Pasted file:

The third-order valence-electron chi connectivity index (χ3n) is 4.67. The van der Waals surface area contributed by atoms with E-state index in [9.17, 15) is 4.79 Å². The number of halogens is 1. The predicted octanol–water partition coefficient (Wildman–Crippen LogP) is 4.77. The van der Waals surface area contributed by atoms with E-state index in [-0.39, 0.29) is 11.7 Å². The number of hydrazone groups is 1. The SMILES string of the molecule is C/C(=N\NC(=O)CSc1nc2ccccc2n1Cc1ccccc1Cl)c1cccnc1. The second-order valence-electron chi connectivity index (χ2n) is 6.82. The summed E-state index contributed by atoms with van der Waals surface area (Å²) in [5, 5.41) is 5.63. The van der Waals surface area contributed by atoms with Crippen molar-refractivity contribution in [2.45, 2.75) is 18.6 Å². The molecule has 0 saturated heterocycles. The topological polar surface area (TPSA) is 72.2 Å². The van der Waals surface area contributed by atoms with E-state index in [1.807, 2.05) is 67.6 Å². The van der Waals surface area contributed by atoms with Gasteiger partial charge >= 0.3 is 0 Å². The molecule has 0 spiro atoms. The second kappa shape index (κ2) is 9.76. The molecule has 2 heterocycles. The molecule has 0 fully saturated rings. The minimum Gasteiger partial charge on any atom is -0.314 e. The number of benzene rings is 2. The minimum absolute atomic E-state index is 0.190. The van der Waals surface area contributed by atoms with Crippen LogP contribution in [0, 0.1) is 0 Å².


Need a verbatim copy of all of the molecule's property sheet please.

The third-order valence-electron chi connectivity index (χ3n) is 4.67. The van der Waals surface area contributed by atoms with E-state index in [9.17, 15) is 4.79 Å². The number of halogens is 1. The predicted octanol–water partition coefficient (Wildman–Crippen LogP) is 4.77. The van der Waals surface area contributed by atoms with E-state index in [-0.39, 0.29) is 11.7 Å². The number of hydrazone groups is 1. The SMILES string of the molecule is C/C(=N\NC(=O)CSc1nc2ccccc2n1Cc1ccccc1Cl)c1cccnc1. The second-order valence-electron chi connectivity index (χ2n) is 6.82. The summed E-state index contributed by atoms with van der Waals surface area (Å²) in [5, 5.41) is 5.63. The van der Waals surface area contributed by atoms with Crippen molar-refractivity contribution in [2.45, 2.75) is 18.6 Å². The molecule has 0 saturated heterocycles. The topological polar surface area (TPSA) is 72.2 Å². The van der Waals surface area contributed by atoms with E-state index in [1.807, 2.05) is 67.6 Å². The van der Waals surface area contributed by atoms with Gasteiger partial charge >= 0.3 is 0 Å². The molecule has 0 spiro atoms. The second kappa shape index (κ2) is 9.76. The molecule has 2 heterocycles. The molecule has 0 fully saturated rings. The minimum Gasteiger partial charge on any atom is -0.314 e. The number of benzene rings is 2. The minimum absolute atomic E-state index is 0.190. The van der Waals surface area contributed by atoms with Crippen LogP contribution in [0, 0.1) is 0 Å².